Pecan Pie Truffles

  That's right. Pecan Pie. In a little ball. Covered in chocolate.
 I know that these would be perfect for one of the holidays just celebrated: Thanksgiving, or Christmas, even. But I still haven't gotten the hang of making the food I want to blog about before the date on the calendar it is best to post them [bad grammar what?! Too lazy to fix that sentence]. So consider this an opportunity to spread the influence of pecan pie through the land of january and onwards.
 Truffles are just too easy to ignore making. C'mon now. Create a ball of something and cover it in chocolate. And you feel a lot less bad about eating one, or even two or three, than you do eating a slice of pie. Ugh. Triangles. 
 Truffles are so great that I've made even more since. In fact, I'm planning on making a whole bunch on valentine's day: maybe I'll even post them on time or something civilized like that.

Meanwhile, there are these. Crushed pecans, graham cracker crumbs, maple syrup, dark brown sugar (and I supplemented my meager supply with light brown sugar, as shown three photos above). And bourbon, if you so wish. I did almond milk instead. It was perfect. These are perfect.

Pecan Pie Truffles
makes 24.
adapted from VegNews via NYTimes

2 1/2 cups pecans, toasted
1 cup graham cracker crumbs
1 cup dark brown sugar, packed
1/2 tsp salt
2 tbsps maple syrup
1/4 cup almond milk (or bourbon)
1 tsp vanilla
14 oz dark chocolate

Either crush pecans by hand, or, much easier, in a food processor (pulse but be careful not to process too much, lest you make a meal or butter).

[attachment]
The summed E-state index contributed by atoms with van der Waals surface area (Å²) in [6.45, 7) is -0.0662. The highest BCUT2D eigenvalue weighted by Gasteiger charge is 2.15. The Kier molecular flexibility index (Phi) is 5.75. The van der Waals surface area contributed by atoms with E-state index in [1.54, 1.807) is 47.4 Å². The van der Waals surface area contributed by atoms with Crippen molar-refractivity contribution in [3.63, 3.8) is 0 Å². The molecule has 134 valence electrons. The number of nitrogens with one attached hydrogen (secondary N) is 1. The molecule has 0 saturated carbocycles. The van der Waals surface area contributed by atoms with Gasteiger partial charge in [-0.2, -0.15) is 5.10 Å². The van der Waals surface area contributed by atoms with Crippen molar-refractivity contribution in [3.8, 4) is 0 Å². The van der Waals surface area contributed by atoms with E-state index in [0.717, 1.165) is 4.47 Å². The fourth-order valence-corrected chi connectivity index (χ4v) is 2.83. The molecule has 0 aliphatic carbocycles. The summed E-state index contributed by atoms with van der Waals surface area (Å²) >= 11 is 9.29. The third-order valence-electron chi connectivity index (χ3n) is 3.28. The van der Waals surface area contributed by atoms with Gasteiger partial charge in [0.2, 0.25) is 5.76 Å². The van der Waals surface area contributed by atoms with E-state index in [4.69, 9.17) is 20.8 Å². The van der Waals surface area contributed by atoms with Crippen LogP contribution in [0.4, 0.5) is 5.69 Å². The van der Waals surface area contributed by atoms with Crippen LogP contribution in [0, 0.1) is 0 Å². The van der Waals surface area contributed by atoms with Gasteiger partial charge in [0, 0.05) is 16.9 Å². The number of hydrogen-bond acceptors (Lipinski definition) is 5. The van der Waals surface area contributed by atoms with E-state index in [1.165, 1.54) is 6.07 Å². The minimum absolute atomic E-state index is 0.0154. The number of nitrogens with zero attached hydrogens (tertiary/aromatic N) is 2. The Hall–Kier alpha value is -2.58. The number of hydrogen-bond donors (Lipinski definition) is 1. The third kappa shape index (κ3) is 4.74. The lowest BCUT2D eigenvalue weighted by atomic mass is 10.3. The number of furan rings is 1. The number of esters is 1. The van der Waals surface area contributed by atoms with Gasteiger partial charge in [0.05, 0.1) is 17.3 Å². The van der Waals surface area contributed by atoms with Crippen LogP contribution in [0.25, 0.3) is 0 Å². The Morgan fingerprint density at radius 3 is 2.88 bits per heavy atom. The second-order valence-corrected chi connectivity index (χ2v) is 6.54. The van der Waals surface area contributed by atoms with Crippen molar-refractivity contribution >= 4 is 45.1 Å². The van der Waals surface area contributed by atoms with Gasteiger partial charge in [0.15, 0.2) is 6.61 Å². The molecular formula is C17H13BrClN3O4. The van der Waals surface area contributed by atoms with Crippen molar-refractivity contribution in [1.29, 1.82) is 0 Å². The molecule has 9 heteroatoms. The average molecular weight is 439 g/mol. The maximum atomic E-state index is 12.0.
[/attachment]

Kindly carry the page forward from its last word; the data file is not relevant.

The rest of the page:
In a medium bowl, stir together pecans, graham cracker crumbs, brown sugar and salt until well combined.
Add maple syrup, almond milk and vanilla, stirring thoroughly. Using your hands is the best method to make sure everything is fully mushed together.
Form mixture into small balls with hands: press and roll gently. From time to time you'll want to wash your hands because otherwise the balls begin to stick to your palms and fall apart. Place on a cookie sheet and freeze for 2 hours.
You may have made more than 24 balls, depending on the size you formed them in. Melt the chocolate in a double boiler or microwave, using more or less than 14 oz as needed. 
Line a baking sheet with parchment paper. Dip the frozen balls into the melted chocolate, then place onto prepared baking sheet. You may want to do this in batches so that the balls stay cold; if they become warm, they will fall apart in the chocolate. Let sit for 15 minutes or until firm. 
Store in the fridge or freezer to avoid melting. 

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